Previously, projects were given without making sure that they were fully certified, and this led to problems and conflict between the investor and the people.

The new law also removed the historical problems that were occurring in coordination between the center and the states, and named the law the state, national or federal project, and stipulated the work of coordinators in the states.  These coordinators gather all in a “WhatsApp” group to publish and introduce laws.

How does the new law deal with the lands that were granted to investors for a period of “99” years?

The law never provided for any investor to be granted land for “99” years, nor did the 2013 law which amended in 2021 discuss such a thing, but rather it gave the authority to lease the land to recover capital, making it discretionary and within limits, but the exceptions that occurred during the era of the ousted Bashir have infringed upon the law.

This is now considered a transgression committed by the leaders of the deposed regime through unjustly giving lands to investors, and most of these lands have been expropriated in favor of the Sudanese government.

How many projects have been canceled/removed so far?

There are projects that have been canceled in the northern state, and other projects that have been removed from their owners for violating the law, and these projects are no less than “170” projects, currently under review, while others have been removed and returned to their owners.

Pardon me… but what are the projects that have been returned to their owners?

Among the projects that were returned to their owners is the al-Rajhi project, owner of huge investments in Sudan, providing many charitable works in the Northern State and the Nile River state, and its projects represent a large part of the Sudanese national economy, and therefore it was treated exceptionally.

Was the return based on certain conditions?

There are no conditions, and development takes into account the volume of investments, as well as Sudan’s relationship with Saudi Arabia and the accumulated benefit from the two countries’ experiences in development and investment.

What about the “Am’taar” project, especially since it occupies vast lands?

We will visit the “Amt’aar” project immediately after the Eid al-Adha holiday to find out about the problems related to investors and their ability to invest, and then evaluate the situation and accordingly make decisions, review all the projects that were carried out in the past period, and the projects that were used for purposes other than those that were ratified for.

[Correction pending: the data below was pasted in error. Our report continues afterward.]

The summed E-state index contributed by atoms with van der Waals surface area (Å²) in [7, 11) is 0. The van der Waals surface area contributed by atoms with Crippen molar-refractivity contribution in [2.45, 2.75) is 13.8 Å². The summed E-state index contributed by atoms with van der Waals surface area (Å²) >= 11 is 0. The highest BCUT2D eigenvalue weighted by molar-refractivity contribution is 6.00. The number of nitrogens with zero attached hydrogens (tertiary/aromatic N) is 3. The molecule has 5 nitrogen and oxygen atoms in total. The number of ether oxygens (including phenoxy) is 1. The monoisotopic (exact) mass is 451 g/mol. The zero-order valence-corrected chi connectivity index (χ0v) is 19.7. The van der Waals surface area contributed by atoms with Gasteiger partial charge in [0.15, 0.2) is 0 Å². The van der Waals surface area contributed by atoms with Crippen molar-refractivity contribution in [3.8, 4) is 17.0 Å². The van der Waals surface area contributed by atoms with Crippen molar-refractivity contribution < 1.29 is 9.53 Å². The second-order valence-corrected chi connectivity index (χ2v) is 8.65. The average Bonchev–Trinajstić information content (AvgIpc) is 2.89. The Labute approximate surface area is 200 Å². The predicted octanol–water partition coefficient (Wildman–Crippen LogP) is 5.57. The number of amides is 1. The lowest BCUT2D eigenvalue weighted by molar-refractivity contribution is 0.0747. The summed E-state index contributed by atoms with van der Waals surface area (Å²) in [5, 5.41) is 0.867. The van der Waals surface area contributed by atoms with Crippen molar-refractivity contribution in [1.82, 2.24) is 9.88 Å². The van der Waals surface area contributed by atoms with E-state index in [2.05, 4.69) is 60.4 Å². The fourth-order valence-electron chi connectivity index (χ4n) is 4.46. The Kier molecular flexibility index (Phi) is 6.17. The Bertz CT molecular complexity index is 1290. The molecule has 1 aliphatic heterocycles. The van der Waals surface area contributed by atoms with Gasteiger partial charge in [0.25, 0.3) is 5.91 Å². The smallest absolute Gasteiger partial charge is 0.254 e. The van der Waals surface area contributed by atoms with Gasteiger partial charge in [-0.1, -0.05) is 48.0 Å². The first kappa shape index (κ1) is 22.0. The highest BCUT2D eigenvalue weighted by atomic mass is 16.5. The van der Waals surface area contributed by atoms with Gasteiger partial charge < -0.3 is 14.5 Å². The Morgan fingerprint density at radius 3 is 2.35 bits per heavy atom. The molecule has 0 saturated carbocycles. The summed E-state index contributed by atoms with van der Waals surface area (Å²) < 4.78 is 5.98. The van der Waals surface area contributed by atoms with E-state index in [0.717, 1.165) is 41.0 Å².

Some investors have put their investments up for sale, and this shows a lack of seriousness on the part of the investor, which will subject them to scrutiny.

What are the penalties imposed on investors who renounce contracts?

The law does not have penalties, but if the investor is exempted from the fees, he will not leave Sudan until after having paid those fees and some special procedures will be taken to recover the state’s money from him.

In the past era, the investment field witnessed great corruption, especially when it came to selling lands. Have these lands been recovered?

Corruption in investment is of two types; one of which involves the ministry and is linked to the state leaders, and the ministry itself was not an exception to that, but rather it has become a form of organized corruption, especially in the field of licensing and decisions issued against investors. In my opinion, the ministry was previously removed from its position so that corruption could go undetected, or else there would have been no reason to remove it from its former place.

What of the projects that were recently repossessedfrom the leaders of the former regime?

There are a number of projects that were recovered by the Empowerment Removal Committee, and we did not receive those projects because of their direct relationship with matters of public money, thus they were transferred to the Ministry of Finance.

Speaking of the Empowerment Removal Committee there, the committee has stated that some employees in the ministry have been unjustly dismissed.

I met with all the brothers against whom a decision was issued by the Empowerment Removal Committee, and I asked anyone who complained unfairness to file an appeal against the decision, and assign those whom they see fit to be lawyers to defend it, so that their grievance will be considered.

Some of the arbitrarily dismissed employees were returned from the free zones and their letters reached the ministry. I also sat with the committee and it gave me the reasons for the dismissal of these employees.

Did the reasons seem convincing to you?

Completely convincing. A large part of them had document [proof]…

Did these documents describe acts of corruption by the dismissed persons?

I do not want to disclose it, because when we came to the ministry, our goal was not to cause a person physical or moral harm, and it was not possible to keep these people in light of the existing circumstances.

What about the designated Secretary-General, especially since he is affiliated with the revolution?

The Secretary-General in charge is one of those covered by this decision, and he did not file an appeal against the decision, so we cannot return him to work in the ministry.